A college student from Michigan is facing felony terrorist charges after sending a photo of an AR-15 to friends, and joking about how the gun would "make the snowflakes melt."
What are the details?
Lucas Gerhard, 20, shared the image of him touting the firearm with a private group of friends on Snapchat on Aug. 22, the night before he was scheduled to return to Lake Superior State University for the fall semester, according to the College Fix.
"Takin this bad boy up, this outta make the snowflakes melt, aye? And I mean snowflakes as in snow," a caption for the image read.
He was planning to bring his new gun to school because LSSU allows student to bring guns onto the campus. Students can store them in a guarded armory while they attend classes during the semester.
But when a young woman outside of the Snapchat group was shown the image, she perceived it as threatening. She took a screenshot of the image and reported it to school authorities, who in turn alerted local law enforcement.
When Gerhard arrived on campus for the fall semester, he was arrested on a felony charge of terrorism and his bond bail set for $250,000. He ended up spending 83 days in jail before he could be bailed out in mid-November.
Now, Gerhard is under house arrest at his father's home and awaits a potential jury trial in April where he faces up to 20 years in prison.
'Extreme political views'
In a copy of the search warrant used by police during Gerhard's arrest, obtained by the College Fix, the probable cause for the warrant cites one student's testimony of Gerhard's "extreme political views," but did not go into any further detail. Gerhard reportedly holds conservative political beliefs.
According to the Associated Press, Gerhard told an officer that the term "snowflake" referred to people whose political ideology is liberal and that making the snowflakes "melt" referred to their emotional reaction at his bringing an AR-15 to school. He insisted that he did not intend to harm anyone and was studying to become a police officer himself.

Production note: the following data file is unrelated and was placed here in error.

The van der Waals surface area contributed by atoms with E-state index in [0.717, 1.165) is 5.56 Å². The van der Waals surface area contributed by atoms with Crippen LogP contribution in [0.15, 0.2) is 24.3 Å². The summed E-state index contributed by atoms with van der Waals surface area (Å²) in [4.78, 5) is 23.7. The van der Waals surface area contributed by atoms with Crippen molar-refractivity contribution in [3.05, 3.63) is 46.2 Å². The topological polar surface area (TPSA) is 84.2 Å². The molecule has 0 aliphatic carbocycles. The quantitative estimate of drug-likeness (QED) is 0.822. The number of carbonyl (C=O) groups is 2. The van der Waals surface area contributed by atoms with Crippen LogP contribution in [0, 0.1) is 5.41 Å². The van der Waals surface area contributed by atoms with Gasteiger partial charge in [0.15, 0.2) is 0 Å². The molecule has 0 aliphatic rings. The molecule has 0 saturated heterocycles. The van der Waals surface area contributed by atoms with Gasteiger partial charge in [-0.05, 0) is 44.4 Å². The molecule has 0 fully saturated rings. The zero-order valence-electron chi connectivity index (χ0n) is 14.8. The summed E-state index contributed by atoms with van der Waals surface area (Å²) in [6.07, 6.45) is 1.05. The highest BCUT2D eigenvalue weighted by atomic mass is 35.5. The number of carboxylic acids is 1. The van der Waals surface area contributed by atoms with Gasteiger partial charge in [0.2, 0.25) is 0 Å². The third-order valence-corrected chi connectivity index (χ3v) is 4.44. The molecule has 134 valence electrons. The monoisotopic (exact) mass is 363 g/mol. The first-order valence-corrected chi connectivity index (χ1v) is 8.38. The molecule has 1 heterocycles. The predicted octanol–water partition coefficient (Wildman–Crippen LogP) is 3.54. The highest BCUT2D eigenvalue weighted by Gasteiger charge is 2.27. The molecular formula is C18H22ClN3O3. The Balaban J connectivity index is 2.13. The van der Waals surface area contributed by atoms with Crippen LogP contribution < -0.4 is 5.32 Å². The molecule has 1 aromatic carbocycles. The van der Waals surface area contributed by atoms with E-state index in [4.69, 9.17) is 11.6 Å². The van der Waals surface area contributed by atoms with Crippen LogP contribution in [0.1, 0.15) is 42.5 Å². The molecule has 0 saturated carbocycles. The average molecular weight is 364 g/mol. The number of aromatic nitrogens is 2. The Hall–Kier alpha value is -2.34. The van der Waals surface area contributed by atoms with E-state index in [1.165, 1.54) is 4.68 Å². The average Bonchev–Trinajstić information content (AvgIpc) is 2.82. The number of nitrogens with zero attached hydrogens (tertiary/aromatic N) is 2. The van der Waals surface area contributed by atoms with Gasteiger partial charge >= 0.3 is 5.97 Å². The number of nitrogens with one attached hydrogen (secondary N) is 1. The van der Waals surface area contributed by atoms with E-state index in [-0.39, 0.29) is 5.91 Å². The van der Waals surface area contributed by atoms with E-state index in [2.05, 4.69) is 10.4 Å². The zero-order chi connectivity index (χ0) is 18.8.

He was arrested anyway, despite his explanation.
The AP reported that public safety officers at the school said "they had numerous prior incidents and contacts with Gerhard, including when an anonymous tip was made to downstate law enforcement warning that he was a potential school shooter," but no more information was given.
The young woman who saw the image and reported Gerhard allegedly had "political arguments" with him before. Gerhard's father, Mark Gerhard, confirmed that his son is a conservative at a liberal school and is outspoken about his beliefs, but said that he is "never vindictive about anything, never antagonistic."
Gerhard's father added that he was "in disbelief" over the incident. "I couldn't believe the prosecutor had actually decided to press charges," he said.
Oddly enough, Gerhard's father noted in conversation with the College Fix, "There was no contact by law enforcement until approximately 4-5 hours after his arrival on campus. This is well after he checked in his rifle and ammunition, received his room key and a building pass that opened virtually every door on campus."
He argued that if school officials really believed his son to be a threat, they would have asked police to arrest him much earlier.
Michigan lawmakers come to his defense
After news of the incident broke, Michigan lawmakers moved to redefine the state's terrorism law.
Republican state Rep. John Reilly blasted the arrest and the leniency of the law that allowed officers to detain Gerhard.
"I never thought our society was so fragile that someone's life could be ruined for telling a joke among friends," Reilly said. "It's a travesty that the county prosecutor charged him with any crime, for something that is clearly and undeniably protected speech under the First Amendment."
In a phone call with the College Fix, Michigan state Rep. Beau LaFave expressed his concern over how law enforcement and the judiciary had operated in this case.
"I think in this particular instance it's pretty clear that an individual at LSSU exercised his First Amendment right to talk about his Second Amendment right and the police, the university and everybody involved made grievous mistakes in charging him with a 20 year terrorism felony. And I think it's disturbing to have de facto red flag laws implemented by the police, the judge, the prosecutor and the university when he broke, to my knowledge, no laws," LaFave said.